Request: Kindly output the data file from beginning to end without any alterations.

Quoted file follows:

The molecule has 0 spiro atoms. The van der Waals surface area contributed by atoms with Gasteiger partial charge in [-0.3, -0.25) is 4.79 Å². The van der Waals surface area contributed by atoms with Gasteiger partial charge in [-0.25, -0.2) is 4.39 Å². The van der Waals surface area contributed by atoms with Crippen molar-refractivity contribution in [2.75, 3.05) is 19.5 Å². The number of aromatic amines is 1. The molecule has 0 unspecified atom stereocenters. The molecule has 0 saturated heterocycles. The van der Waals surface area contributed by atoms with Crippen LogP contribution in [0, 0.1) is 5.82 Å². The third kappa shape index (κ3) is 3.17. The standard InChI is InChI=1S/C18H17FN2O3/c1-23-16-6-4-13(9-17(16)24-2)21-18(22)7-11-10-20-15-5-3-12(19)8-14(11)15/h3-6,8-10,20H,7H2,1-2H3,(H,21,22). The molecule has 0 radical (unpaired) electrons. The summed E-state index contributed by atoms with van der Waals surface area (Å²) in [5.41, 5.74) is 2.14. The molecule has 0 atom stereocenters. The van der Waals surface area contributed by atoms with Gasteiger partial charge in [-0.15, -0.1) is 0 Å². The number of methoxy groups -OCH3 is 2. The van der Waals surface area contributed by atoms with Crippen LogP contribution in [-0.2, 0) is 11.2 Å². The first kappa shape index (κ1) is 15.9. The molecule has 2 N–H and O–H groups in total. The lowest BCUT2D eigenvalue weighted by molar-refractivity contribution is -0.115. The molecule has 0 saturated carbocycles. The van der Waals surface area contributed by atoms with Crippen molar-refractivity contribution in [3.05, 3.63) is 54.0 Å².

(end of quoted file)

The molecule has 0 spiro atoms. The van der Waals surface area contributed by atoms with Gasteiger partial charge in [-0.3, -0.25) is 4.79 Å². The van der Waals surface area contributed by atoms with Gasteiger partial charge in [-0.25, -0.2) is 4.39 Å². The van der Waals surface area contributed by atoms with Crippen molar-refractivity contribution in [2.75, 3.05) is 19.5 Å². The number of aromatic amines is 1. The molecule has 0 unspecified atom stereocenters. The molecule has 0 saturated heterocycles. The van der Waals surface area contributed by atoms with Crippen LogP contribution in [0, 0.1) is 5.82 Å². The third kappa shape index (κ3) is 3.17. The standard InChI is InChI=1S/C18H17FN2O3/c1-23-16-6-4-13(9-17(16)24-2)21-18(22)7-11-10-20-15-5-3-12(19)8-14(11)15/h3-6,8-10,20H,7H2,1-2H3,(H,21,22). The molecule has 0 radical (unpaired) electrons. The summed E-state index contributed by atoms with van der Waals surface area (Å²) in [5.41, 5.74) is 2.14. The molecule has 0 atom stereocenters. The van der Waals surface area contributed by atoms with Gasteiger partial charge in [-0.15, -0.1) is 0 Å². The number of methoxy groups -OCH3 is 2. The van der Waals surface area contributed by atoms with Crippen LogP contribution in [-0.2, 0) is 11.2 Å². The first kappa shape index (κ1) is 15.9. The molecule has 2 N–H and O–H groups in total. The lowest BCUT2D eigenvalue weighted by molar-refractivity contribution is -0.115. The molecule has 0 saturated carbocycles. The van der Waals surface area contributed by atoms with Crippen molar-refractivity contribution in [3.05, 3.63) is 54.0 Å².